Book Image

Implementing Azure Cloud Design Patterns

By : Oliver Michalski, Stefano Demiliani
Book Image

Implementing Azure Cloud Design Patterns

By: Oliver Michalski, Stefano Demiliani

Overview of this book

A well designed cloud infrastructure covers factors such as consistency, maintenance, simplified administration and development, and reusability. Hence it is important to choose the right architectural pattern as it has a huge impact on the quality of cloud-hosted services. This book covers all Azure design patterns and functionalities to help you build your cloud infrastructure so it fits your system requirements. This book initially covers design patterns that are focused on factors such as availability and data management/monitoring. Then the focus shifts to complex design patterns such as multitasking, improving scalability, valet keys, and so on, with practical use cases. The book also supplies best practices to improve the security and performance of your cloud. By the end of this book, you will thoroughly be familiar with the different design and architectural patterns available with Windows Azure and capable of choosing the best pattern for your system.
Table of Contents (16 chapters)
Title Page
Packt Upsell

What is Resiliency?

On a cloud architecture (but in general on every IT system), you could have different events that could cause a failure of your solution. These failures could have a totally different nature, they could be hardware-related (a server goes down, a disk is corrupted and so on), they could be network-related (network glitches) or they could be data center-related (imagine a big problem on a data center or an Azure region).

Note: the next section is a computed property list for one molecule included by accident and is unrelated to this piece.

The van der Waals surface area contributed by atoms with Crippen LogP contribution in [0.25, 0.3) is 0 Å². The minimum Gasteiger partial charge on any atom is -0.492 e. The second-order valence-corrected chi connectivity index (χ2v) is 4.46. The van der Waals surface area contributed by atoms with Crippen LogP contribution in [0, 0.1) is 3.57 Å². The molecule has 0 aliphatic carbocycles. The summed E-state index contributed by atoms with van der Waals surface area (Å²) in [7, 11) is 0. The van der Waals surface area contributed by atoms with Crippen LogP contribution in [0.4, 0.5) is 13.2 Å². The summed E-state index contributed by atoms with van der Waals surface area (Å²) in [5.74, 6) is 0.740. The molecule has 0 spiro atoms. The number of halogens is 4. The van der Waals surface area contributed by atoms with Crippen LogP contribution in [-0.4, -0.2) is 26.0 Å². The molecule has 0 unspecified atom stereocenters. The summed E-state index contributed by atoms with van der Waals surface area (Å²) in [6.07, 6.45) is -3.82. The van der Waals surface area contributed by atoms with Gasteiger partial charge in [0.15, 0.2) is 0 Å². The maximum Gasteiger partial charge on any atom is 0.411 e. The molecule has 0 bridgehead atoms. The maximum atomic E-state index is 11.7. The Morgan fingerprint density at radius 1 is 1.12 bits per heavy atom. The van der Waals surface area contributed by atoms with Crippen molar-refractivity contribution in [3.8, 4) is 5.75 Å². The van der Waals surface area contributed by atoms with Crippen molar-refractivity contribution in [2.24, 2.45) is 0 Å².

When designing an architecture for the cloud, you need to have in mind that your solution could be affected by failures and you need to react to those failures, as soon as possible. This is the concept of Resiliency.

For a system, Resiliency (as a definition) is the ability to react to failures and continue to work. I've placed in evidence the word react because it's extremely important. You cannot totally avoid failures (some of them are totally unpredictable and not dependent on you), but you need to plan for a solution architecture that responds to failures...